UNBORN WORD of the day

August 10, 2007, 7:15 pm
Filed under: The Incarnation


Mother and Child reading the Word—Michael D. O’brien



by Sister M. Linus Coyle, PBVM

When was it, Lord,

    your Mother looked long and,

    oh, so lovingly at You

    as you sat down beside her?

For You had asked so eagerly

    to have her tell you of your birth.

Then did she tell you how she felt

    when Gabriel came?

What it was like to comprehend

    his message or its meaning?

And did she say that

    there she was  — so little, so young..

    her God so great!

She felt that awful sense of being

    emptied out of all that she

    might call “her ” own – so powerless

    but yet so full, so very full of LOVE.

Then did she tell you, too,

    how suddenly she felt compelled

    because of LOVE

    to answer, “Yes!”

Unburdened of all doubt, all fear,

    Open to accept, to choose to be

    in total trust, in total truth,

    Mother of the “Promised One”.

And it was then, it was there

   You grew

Within the silence of

    Her VIRGIN womb. 


Sister M. Linus Coyle belongs to the order of the Sisters of the Presentation. She receives our e-newsletter and sent us this beautiful poem/reflection on the Annunciation.


*Artist Commentary: (about above painting) The mother and the child are not reading letters on a page, but the “word” in each other’s faces. The mother of Christ is the first word Jesus sees, a face in which love and truth are perfectly in harmony. In the face of her son, Mary sees the Word of God incarnate, made from her own flesh.







Christ must be born from every soul, formed in every life
August 9, 2007, 9:22 pm
Filed under: Quotes from Great Christians


Each saint has his special work: one person’s work.
But Our Lady had to include in her vocation, in
her life’s work, the essential thing that was to be
hidden in every other vocation, in every life. She
is not only human; she is humanity. The one thing
that she did and does is the one thing that we all
have to do, namely, to bear Christ into the world.
Christ must be born from every soul, formed in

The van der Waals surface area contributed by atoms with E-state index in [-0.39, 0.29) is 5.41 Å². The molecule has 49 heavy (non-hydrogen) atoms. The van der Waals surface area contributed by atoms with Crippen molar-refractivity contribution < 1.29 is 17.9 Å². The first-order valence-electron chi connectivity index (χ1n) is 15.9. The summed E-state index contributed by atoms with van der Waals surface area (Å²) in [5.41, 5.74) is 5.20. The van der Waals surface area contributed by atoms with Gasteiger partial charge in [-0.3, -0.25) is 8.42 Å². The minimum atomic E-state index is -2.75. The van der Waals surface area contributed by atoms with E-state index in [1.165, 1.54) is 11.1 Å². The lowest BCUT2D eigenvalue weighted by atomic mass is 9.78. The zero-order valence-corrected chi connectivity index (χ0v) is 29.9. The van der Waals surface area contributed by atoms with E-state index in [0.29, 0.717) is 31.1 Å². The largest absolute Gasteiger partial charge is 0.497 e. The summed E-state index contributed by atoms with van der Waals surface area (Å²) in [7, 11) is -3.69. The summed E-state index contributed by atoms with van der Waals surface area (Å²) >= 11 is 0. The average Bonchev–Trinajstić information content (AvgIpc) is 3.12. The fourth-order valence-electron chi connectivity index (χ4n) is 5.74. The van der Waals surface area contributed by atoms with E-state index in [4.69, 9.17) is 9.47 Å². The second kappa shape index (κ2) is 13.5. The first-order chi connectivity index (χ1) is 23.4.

every life.

Caryll Houselander, The Reed of God.

In the Silence of God – The Renewal of the World
August 8, 2007, 10:13 pm
Filed under: Quotes from Great Christians, The Incarnation


Today, August 9, 2007 is the Feast day of St. Teresa Benedicta ( Edith Stein). Here are two inspiring quotes from her writings:

“The decision for the Redemption was conceived in the eternal silence of the inner divine life. The power of the Holy Spirit came over the Virgin praying alone in the hidden, silent room in Nazareth and brought about the Incarnation of the Savior. Congregated around the silently praying Virgin, the emergent church awaited the promised new outpouring of the Spirit that was to quicken it into inner clarity and fruitful outer effectiveness. In the night of blindness that God laid over his eyes, Saul awaited in solitary prayer the Lord’s answer to his question, “What do you want me to do?” In solitary prayer Peter was prepared for his mission to the Gentiles. And so it has remained all through the centuries. In the silent dialogue with their Lord of souls consecrated to God, the events of church history are prepared that, visible far and wide, renew the face of the earth.”

St. Teresa Benedicta, The Prayer of the Church

“Because hidden souls do not live in isolation, but are a part of the living nexus and have a position in a great divine order, we speak of an invisible church. Their impact and affinity can remain hidden from themselves and others for their entire earthly lives. But it is also possible for some of this to become visible in the external world. This is how it was with the persons and events intertwined in the mystery of the Incarnation. Mary and Joseph, Zechariah and Elizabeth, the shepherds and the kings, Simeon and Anna all of these had behind them a solitary life with God and were prepared for their special tasks before they found themselves together in those awesome encounters and events and, in retrospect, could understand how the paths left behind led to this climax. Their astounded adoration in the presence of these great deeds of God is expressed in the songs of praise that have come down to us.”